• avatar
    joeaverage

    My dad bought a ’74 or ’75 for his sales job. Car was flawless for about 125K miles back when 125K miles was big miles. He replaced it with an ’83 or so with a sunroof. I was nearing driving age and I was looking hard at the cars my friends and family drove. My Mom’s parents drove the longest line of plainjane Detroit products you ever saw. My other grandparents drove Nissan/Datsuns (still kind of plain).

    Dad had to sell off his Celicas because his customers began to give him headaches about not driving a domestic car so he replaced the ’83 with an Olds something or another. FWD and the interior was terrible. Looked like the inside of a casket. We had a troublefree Citation along the way that was so cheap that GM molded in fake stitching into the dash. That car lasted as long as the Toyotas did! Sister bought a Dodge K-car style non-turbo convertible. Relatively troublefree but a real snooze to drive. i didn’t even want to be seen in it though I did and continue to love to be in a convertible. Sis followed that with a FWD Celica. I drove 60s Mustangs and a single ’81 Mustang.

    Man the imports I was exposed to were SO much more interesting and fun to drive than the domestics back then. Didn’t then and don’t now demand huge HP but something that is sporty to drive is a must.

    I certainly miss the lightweight cars from the early 80s.

  • avatar
    msquare

    Sure, these cars were slow, but if you look at contemporary road tests, they were no slower than the emissions-strangled V8 domestics. A 12-second 0-60 was considered respectable if not particularly quick and that’s about what you’d get in a 350 Cutlass or Malibu. Or a Celica.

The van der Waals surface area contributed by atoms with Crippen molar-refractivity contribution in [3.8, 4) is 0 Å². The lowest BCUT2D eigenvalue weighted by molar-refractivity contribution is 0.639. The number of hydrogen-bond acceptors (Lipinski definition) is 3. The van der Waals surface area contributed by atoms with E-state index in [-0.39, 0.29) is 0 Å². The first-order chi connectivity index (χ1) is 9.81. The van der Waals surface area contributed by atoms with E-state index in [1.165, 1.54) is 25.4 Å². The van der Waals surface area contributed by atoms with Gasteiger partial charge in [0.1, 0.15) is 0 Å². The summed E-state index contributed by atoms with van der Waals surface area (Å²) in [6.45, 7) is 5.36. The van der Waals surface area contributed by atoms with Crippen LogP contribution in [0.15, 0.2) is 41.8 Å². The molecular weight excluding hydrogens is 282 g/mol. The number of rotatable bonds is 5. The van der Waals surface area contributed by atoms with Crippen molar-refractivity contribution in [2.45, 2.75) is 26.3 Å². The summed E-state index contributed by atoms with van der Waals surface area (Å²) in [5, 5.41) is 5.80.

Naturally, the V8′s had a huge edge in torque, but that was about it.

    The Mustang II was seen at introduction to be a return to the roots of the original car, as the ’71 to ’73 cars had become so bloated. It’s reviled today as a poster child of the Malaise Era, but it sold very well, almost tripling 1973 volumes in its first year (nearly 300,000 model-year sales) and hovered near 180,000-200,000 annually thereafter to a production total of about 1.1 million in four years. Four of the top-ten-selling model years for Mustangs were during this period.

    But the real proof of the pudding may be that the Fox-bodied replacement was not significantly larger and had a carryover drivetrain lineup of the 2.3-liter Pinto 4, 2.8-liter Cologne V6 (later replaced with the 200 Falcon straight-6) and 302 V8, with the turbo-4 thrown in. Ford found the right formula for the Mustang and stuck with it.

    Japanese cars and the tinworm were intimate partners well into the 1990′s. Not just Toyota, but other makes as well. Better rustproofing is the main reason domestic cars ran badly longer, as the bodies on Japanese iron often gave out before the mechanicals did.

  • avatar
    agent534

    Time has proven the 71-73 Mustang the better car. Look at the current values for 71-73 Mustangs, they are at levels the Celica won’t ever match. Why not compare the Celica to a 72 351c HO, basically a continuation of the Boss 351? I doubt that 90hp would stack up favorably.
    A better comparision would have been the Celica to the 72 Maverick in size and performance, it was a car positioned to compete with the imports. It did 579k in sales in its first year alone.